I think it generally depends on the nature of the data being cached and the purpose. Some caches should be on the repository. These are the caches that are designed to provide accelerated access to consistent, accurate values. Low-level examples would be disk caches, DB Query plans, even values from a Redis cache that are intended to be a fast reflection of the actual, current values.

Application caches are different beasts and don't have to live in the actual repository or be shared. An example might be a list of ticker codes held at the web server (or even browser local storage) good for a day.

Real-time ticker prices may be somewhere in the middle - persisted to a "proper" repository but at the same time made available to applications in a faster, if less resilient or consistent way (again, like a copy in Redis or such like).

I think the summary is that you need different techniques for different circumstances, hence your back & forth trying to get to the "one true answer" that isn't there.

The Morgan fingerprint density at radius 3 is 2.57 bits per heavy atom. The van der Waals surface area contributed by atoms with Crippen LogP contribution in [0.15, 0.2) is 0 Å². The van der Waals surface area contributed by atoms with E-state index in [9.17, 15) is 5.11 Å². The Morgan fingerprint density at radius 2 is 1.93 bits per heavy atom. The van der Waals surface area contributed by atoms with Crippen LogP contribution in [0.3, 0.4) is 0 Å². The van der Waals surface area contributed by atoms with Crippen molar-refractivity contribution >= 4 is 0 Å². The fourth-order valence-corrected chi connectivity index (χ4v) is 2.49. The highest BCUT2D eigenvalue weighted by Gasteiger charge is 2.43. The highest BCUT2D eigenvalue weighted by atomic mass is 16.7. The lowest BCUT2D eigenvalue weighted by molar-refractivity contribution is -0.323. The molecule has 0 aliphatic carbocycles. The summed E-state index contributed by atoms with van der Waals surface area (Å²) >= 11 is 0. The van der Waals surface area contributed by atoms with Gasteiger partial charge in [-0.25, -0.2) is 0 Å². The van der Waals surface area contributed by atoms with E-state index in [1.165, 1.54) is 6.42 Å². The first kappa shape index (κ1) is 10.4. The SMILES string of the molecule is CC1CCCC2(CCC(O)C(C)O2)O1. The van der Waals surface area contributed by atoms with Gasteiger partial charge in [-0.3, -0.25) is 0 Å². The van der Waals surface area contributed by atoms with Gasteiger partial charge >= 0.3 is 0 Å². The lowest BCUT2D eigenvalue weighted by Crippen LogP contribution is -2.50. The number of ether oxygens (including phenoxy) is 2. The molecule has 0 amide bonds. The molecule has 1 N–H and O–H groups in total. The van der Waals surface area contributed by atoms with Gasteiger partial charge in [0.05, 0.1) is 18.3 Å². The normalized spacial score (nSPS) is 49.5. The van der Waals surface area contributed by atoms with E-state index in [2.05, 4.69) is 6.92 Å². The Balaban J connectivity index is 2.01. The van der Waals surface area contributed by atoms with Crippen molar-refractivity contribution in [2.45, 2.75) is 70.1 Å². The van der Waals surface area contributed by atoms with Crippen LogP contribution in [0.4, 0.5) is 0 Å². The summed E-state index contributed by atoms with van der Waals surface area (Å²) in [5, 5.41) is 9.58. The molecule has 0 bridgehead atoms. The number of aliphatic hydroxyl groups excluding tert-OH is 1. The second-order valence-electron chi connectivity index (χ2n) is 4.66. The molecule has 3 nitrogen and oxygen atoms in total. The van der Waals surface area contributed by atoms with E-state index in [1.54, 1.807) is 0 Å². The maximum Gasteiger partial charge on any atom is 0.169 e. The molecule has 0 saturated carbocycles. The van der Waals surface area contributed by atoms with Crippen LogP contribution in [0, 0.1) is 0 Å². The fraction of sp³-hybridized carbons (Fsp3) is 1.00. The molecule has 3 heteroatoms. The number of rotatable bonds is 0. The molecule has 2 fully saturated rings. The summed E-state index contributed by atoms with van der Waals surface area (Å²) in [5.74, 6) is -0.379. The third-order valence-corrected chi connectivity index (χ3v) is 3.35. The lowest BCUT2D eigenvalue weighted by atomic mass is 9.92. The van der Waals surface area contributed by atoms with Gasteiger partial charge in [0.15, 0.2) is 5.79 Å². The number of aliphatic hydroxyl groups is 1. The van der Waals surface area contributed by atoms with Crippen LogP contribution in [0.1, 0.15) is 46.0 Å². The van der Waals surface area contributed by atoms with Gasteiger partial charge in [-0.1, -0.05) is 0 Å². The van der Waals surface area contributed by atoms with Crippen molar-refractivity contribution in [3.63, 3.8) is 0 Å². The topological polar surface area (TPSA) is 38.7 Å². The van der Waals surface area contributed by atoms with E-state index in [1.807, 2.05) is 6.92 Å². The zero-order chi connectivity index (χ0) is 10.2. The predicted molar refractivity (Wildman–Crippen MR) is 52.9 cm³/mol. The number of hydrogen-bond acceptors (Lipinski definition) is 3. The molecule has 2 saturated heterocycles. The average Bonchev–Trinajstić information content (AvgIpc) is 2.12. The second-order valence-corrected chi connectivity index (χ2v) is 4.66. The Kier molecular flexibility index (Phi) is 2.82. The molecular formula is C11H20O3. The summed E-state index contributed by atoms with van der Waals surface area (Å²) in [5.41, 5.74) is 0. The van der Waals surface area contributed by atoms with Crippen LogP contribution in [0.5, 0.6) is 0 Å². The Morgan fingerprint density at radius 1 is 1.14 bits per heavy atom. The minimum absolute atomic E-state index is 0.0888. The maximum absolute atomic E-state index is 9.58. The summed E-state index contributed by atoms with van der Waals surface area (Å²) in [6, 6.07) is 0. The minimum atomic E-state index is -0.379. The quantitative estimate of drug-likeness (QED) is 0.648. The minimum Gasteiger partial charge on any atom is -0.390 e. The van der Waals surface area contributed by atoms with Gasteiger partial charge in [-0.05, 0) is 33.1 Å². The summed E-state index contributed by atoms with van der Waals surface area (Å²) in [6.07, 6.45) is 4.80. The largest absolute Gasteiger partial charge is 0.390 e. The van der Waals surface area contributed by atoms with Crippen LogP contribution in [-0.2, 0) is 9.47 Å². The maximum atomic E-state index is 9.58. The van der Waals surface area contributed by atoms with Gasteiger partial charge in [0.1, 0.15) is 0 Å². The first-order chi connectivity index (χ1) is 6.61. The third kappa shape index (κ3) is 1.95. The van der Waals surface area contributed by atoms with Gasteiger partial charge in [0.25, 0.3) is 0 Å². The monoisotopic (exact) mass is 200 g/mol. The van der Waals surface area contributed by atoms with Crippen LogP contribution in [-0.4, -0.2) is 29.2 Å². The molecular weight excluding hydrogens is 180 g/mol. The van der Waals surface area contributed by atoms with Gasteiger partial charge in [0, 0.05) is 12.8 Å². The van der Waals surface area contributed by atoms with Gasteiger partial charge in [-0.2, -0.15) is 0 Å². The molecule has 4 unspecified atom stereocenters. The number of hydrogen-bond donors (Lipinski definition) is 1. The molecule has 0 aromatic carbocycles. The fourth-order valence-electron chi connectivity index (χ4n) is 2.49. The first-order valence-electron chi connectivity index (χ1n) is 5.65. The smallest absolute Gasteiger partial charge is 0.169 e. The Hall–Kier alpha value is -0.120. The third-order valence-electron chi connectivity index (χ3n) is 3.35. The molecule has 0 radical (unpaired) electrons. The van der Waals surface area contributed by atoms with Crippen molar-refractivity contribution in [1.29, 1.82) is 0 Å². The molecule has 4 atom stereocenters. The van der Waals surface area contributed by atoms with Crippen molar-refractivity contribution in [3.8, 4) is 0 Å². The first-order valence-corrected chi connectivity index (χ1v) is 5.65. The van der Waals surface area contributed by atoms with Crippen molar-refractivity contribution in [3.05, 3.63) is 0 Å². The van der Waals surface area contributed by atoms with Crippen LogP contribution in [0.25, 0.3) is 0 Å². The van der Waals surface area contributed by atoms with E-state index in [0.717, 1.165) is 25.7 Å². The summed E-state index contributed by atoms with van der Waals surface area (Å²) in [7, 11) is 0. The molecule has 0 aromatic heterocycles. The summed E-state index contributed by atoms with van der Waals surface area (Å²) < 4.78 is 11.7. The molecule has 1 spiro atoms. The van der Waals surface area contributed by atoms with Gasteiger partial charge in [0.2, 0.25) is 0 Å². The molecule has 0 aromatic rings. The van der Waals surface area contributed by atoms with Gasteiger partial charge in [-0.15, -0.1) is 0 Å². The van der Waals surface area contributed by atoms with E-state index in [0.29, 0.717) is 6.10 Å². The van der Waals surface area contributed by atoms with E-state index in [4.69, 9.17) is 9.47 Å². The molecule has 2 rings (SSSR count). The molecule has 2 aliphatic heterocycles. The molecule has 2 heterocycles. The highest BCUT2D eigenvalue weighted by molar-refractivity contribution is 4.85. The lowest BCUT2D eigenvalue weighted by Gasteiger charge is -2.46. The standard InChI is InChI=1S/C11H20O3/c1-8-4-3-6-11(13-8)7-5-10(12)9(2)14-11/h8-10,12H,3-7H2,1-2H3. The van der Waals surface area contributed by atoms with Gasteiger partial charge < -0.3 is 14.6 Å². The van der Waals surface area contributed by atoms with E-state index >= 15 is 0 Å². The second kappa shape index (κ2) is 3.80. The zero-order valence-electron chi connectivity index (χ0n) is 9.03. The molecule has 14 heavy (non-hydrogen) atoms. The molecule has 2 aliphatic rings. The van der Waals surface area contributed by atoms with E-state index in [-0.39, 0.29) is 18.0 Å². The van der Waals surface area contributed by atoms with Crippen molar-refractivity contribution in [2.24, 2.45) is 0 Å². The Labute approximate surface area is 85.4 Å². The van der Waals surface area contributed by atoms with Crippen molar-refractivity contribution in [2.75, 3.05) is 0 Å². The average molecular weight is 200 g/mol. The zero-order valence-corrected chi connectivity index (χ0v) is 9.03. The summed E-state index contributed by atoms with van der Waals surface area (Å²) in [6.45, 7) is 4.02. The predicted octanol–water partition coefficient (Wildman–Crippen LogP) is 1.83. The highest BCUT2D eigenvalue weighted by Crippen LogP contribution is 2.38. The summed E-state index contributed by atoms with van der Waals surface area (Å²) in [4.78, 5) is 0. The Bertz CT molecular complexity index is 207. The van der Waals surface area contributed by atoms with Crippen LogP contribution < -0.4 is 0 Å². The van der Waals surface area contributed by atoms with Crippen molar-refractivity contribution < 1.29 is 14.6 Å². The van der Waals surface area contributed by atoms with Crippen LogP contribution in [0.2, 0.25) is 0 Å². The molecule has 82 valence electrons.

One can separate it so that the database or "repository" has no idea that data is being cached. This is a clean solution and can be implemented as needed across the repository's query methods. As @Vincent suggests this is a decorator type of pattern. Pretend IQuery is the repository command to get the data (TOut). (TIn) can be some sort of object that represents a criteria or parameters used by the query command.

If the data isn't in the cache we use the repository to retrieve it.

public class QueryCaching<TIn, TOut> : IQuery<TIn, TOut>
        private readonly ICache _cache;
        private readonly IQuery<TIn, TOut> _command;
        private readonly string _key;

        public QueryCaching(string key, ICache cache, IQuery<TIn, TOut> command)
            _command = command;
            _key = key;
            _cache = cache;

        public TOut Execute(TIn input)
            TOut obj;
            if (_cache.Get(_key, out obj))
                Debug.WriteLine(string.Format("Cache hit for key {0}", _key));
                return obj;

            Debug.WriteLine(string.Format("Cache miss for key {0}", _key));
            obj = _command.Execute(input);
            _cache.Set(_key, obj);

            return obj;